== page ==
How To Use Chives in Recipes

The entire chive may be eaten, from the flower, to the leaves, and down to the bulb. Even the seeds are edible, but they are said to be crunchy and lacking in flavor. Perhaps the most popular use for the chive is to cut the leaves into 1/4-inch pieces to sprinkle on top of a baked potato, providing a crunchy, light, oniony addition to a sour cream topping. Chives are also commonly used in soups and dips. An unusual and colorful twist is to use the flower as an exciting garnish for a soup, or broken up it can be spread over a salad.

Chives can be used in many places where onions might also enter. Try putting them in a stuffing recipe, or adding to most soups. They are utterly versatile, great fresh or dried. Generally, put them in late during cooking to preserve their crispness. They can also enter into the beginning stages of an eternally cooked stew.

Once chives are introduced into the garden, there will be plenty available fresh when needed during the growing season. But the gardener may wish to dehydrate a quantity by simply drying whole leaves and then crumbling them into a jar. Use them in recipes where you might otherwise have used dried onions. Put dried chives in soups or add to corn muffins with red and black pepper for an interesting twist.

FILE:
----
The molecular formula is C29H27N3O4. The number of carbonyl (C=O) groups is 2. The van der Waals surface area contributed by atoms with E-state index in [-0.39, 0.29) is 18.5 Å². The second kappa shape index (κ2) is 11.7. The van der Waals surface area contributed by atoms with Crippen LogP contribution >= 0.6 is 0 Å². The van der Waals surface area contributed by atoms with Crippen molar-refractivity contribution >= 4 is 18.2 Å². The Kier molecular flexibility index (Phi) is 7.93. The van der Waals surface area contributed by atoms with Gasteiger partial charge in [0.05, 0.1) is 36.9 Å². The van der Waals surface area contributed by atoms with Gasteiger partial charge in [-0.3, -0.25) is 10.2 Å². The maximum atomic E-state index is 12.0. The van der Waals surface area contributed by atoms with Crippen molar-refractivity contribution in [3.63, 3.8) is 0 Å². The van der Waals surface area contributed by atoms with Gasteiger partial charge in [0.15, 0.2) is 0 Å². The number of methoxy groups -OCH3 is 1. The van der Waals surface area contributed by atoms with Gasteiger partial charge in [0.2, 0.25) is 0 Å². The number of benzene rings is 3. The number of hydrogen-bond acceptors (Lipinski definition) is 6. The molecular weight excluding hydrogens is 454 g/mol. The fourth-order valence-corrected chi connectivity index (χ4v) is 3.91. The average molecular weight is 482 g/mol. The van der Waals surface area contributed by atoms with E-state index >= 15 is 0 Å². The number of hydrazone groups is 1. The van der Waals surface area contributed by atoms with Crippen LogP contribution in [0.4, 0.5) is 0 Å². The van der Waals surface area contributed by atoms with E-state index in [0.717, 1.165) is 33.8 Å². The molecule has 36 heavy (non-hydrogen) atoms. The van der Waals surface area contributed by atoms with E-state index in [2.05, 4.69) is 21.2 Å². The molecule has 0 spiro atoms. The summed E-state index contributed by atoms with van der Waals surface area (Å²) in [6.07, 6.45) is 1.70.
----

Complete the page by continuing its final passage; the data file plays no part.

Chives are commonly used as a garnish; try tying up a wrap, say in a grape leaf, as if it were a package! Or tie up a bundle of carrot sticks with a chive leaf or two. There is so much that can be done with chives. We have put together a few recipes, below:

- Chive Salad Dressing
- Chive Dolmades
- Chive Chicken Soup
- Noodles and Chives
- Cream Cheese, Chive, and Bacon Dip

Next Page: Chive Dressing

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Eggnog Recipes

Asparagus Turnover

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